Friday, March 12, 2010

MLB Preview #4
American League East

New York Yankees

Baseball America Top 10 Prospects

Derek Jeter SS
Curtis Granderson CF
Mark Teixeira 1B
Alex Rodriguez 3B
Nick Johnson DH
Jorge Posada C
Robinson Cano 2B
Nick Swisher RF
Randy Winn/Brett Gardner LF

CC Sabathia
AJ Burnett
Javier Vazquez
Andy Pettitte
Phil Hughes

This is what luxury can afford you: a team that can outhit the disadvantages of batting Nick Johnson too high in the lineup and Nick Swisher too low, or putting Curtis Granderson in center instead of Brett Gardner, or playing Randy Winn over Gardner, or any other perceived slights this starting lineup has.

As has been the issue for several years now, the Yankees do not have much depth among their position players. This could be a major issue considering the injury history of Nick Johnson and the age of Jeter, Rodriguez, Posada, and Winn. Francisco Cervelli is back as the second-string catcher, but he's only keeping the position warm for Jesus Montero... assuming the later can stick behind the plate, which would come as a surprise to many scouts. Also expected to win bench roles are infielder Ramiro Pena and outfielder Greg Golson.

A great rotation only got better with the addition of Javier Vazquez, whose sabermetric stats made him a Cy Young contender in 2009. Of course, Vazquez struggled in his first stint in the Bronx, so only time will tell how he fares in his second.

A return to the bullpen for Joba Chamberlain should help shore up a somewhat shaky relief corps and help bridge the gap to the ageless Mariano Rivera.

Boston Red Sox

Baseball America Top 10 Prospects

Jacoby Ellsbury LF
Dustin Pedroia 2B
Victor Martinez C
Kevin Youkilis 1B
David Ortiz DH
Adrian Beltre 3B
JD Drew RF
Mike Cameron CF
Marco Scutaro SS

Josh Beckett
Jon Lester
John Lackey
Daisuke Matsuzaka
Clay Buchholz
Tim Wakefield

Now this is a batting order. Sure, Beltre, Drew, and Cameron will probably draw ire in New England for a perceived lack of production. But sane fans will recognize their value, especially coming out of the bottom of the lineup. Yes, Marco Scutaro will regress, but he will still be a useful hitter. Conversely, don't be surprised if David Ortiz regresses in a positive direction.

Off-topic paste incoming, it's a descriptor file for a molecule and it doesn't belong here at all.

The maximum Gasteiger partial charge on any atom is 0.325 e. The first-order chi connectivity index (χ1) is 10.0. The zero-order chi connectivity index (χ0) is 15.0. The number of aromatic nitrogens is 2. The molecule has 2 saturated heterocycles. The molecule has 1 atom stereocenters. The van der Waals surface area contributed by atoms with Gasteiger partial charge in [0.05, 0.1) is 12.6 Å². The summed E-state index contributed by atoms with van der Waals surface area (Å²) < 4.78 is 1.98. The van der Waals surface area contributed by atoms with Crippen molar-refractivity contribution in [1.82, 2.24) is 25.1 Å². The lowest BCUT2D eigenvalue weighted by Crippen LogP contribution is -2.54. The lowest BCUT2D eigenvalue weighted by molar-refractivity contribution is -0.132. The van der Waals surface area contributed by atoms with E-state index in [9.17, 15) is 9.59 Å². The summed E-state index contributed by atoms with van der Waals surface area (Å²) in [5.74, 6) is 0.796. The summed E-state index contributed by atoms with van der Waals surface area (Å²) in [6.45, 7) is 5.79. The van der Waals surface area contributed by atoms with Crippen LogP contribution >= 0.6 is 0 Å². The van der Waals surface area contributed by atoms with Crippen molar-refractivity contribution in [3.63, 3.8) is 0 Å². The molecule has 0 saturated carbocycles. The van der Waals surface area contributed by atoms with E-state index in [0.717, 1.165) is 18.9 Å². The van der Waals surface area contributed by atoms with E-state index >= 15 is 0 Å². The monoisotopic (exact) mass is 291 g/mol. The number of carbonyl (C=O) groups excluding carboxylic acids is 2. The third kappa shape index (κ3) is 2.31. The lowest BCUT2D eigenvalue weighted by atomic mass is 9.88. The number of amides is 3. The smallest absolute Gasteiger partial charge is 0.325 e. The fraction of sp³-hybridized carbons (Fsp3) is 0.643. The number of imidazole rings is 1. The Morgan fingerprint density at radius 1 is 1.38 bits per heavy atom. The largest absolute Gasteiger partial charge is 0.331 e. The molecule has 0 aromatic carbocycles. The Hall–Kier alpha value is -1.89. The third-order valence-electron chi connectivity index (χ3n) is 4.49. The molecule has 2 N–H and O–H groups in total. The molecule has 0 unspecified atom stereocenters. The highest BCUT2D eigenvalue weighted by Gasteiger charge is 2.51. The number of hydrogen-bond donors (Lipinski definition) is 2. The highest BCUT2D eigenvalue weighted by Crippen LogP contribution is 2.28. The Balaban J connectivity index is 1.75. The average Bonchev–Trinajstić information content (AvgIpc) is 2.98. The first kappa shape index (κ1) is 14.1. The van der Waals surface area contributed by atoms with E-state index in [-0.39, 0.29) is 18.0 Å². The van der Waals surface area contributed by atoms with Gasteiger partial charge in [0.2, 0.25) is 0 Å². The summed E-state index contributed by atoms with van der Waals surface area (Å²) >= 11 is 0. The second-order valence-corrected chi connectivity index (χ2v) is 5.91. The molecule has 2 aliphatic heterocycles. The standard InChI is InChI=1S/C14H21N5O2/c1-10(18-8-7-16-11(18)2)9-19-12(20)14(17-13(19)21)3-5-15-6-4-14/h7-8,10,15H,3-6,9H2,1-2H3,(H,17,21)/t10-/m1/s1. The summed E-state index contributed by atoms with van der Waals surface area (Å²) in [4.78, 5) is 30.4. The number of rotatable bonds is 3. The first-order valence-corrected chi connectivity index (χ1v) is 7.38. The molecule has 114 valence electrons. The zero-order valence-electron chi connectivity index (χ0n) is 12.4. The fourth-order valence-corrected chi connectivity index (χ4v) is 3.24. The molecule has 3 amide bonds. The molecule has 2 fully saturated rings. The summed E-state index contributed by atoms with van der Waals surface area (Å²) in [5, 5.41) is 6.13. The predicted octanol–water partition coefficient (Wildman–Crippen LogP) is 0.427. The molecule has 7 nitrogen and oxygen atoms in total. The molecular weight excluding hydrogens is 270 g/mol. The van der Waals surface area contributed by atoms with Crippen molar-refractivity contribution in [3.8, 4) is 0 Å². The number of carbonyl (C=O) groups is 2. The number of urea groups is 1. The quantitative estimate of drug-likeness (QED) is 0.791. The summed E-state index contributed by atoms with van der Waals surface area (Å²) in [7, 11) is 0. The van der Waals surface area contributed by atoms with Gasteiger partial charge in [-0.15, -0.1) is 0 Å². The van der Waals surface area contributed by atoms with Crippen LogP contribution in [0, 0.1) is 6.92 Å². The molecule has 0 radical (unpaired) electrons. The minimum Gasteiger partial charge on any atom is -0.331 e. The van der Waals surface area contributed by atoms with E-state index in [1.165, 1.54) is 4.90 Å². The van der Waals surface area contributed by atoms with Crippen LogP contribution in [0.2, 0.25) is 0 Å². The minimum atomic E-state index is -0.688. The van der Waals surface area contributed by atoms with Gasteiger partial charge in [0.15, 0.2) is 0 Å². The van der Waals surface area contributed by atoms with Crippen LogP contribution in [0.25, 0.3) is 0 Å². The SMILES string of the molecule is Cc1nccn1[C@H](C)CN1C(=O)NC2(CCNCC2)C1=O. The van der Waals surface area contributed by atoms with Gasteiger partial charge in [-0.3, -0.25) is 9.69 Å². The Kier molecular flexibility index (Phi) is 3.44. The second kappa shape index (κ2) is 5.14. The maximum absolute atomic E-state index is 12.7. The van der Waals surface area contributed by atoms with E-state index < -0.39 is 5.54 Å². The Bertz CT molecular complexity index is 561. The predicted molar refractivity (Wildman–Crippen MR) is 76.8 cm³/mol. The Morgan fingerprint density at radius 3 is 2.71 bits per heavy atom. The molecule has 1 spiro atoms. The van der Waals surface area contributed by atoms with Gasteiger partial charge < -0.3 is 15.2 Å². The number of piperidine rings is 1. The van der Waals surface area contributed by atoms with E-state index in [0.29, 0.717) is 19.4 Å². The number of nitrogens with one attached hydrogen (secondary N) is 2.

Mike Lowell, Jed Lowrie, and Bill Hall will fight for spots as backup infielders, while Jason Varitek will once again don the tools of ignorance. (Hey, someone has to catch Tim Wakefield). In the outfield, former Marlins starter Jeremy Hermida will look to take a backup role. Hermida could see increased playing time if Cameron gets hurt, when Drew gets hurt, or if Ellsbury gets traded.

The Red Sox have been exceptionally deep at starting pitching recently, and this year is no different. Like their division rivals, Boston also managed to shore up the middle of their rotation with another team's ace. For the Sox, it's former workhorse John Lackey.

Jonathan Papelbon may no longer be unhittable, but he's still one of the best closers in the game. Boston's pitching depth also extends to the bullpen, which again features Hideki Okajima, Manny Delcarmen, Ramon Ramirez, and Daniel Bard.

Tampa Bay Rays

Baseball America Top 10 Prospects

BJ Upton CF
Carl Crawford LF
Evan Longoria 3B
Carlos Pena 1B
Pat Burrell DH
Ben Zobrist 2B
Matt Joyce RF
Dioner Navarro C
Jason Bartlett SS

Jamie Shields
Matt Garza
Jeff Niemman
David Price
Wade Davis

As most Tampa Bay fans will tell you, this is a team would definitely win any of the other five divisions in baseball. Still, it's nothing to be ashamed of. BJ Upton and Pat Burrell are due for bounceback years, and that will certainly help offset any regression Ben Zobrist (and Carlos Pena) have. Matt Joyce should finally start to show that the Rays got the better end of the Edwin Jackson trade from two years ago.

Tampa Bay's big offseason acquisition was Kelly Shoppach. Shoppach, a streaky hitter in his own right, will backup the equally streaky Dioner Navarro. Basically, they're each other's insurance. Willy Aybar will serve as the utility infielder, while Gabe Kapler will return to that same role in the outfield. Meanwhile, shortstop Reid Brignac and center fielder Desmond Jennings are each only a trade away from being able to showcase their tools in the majors.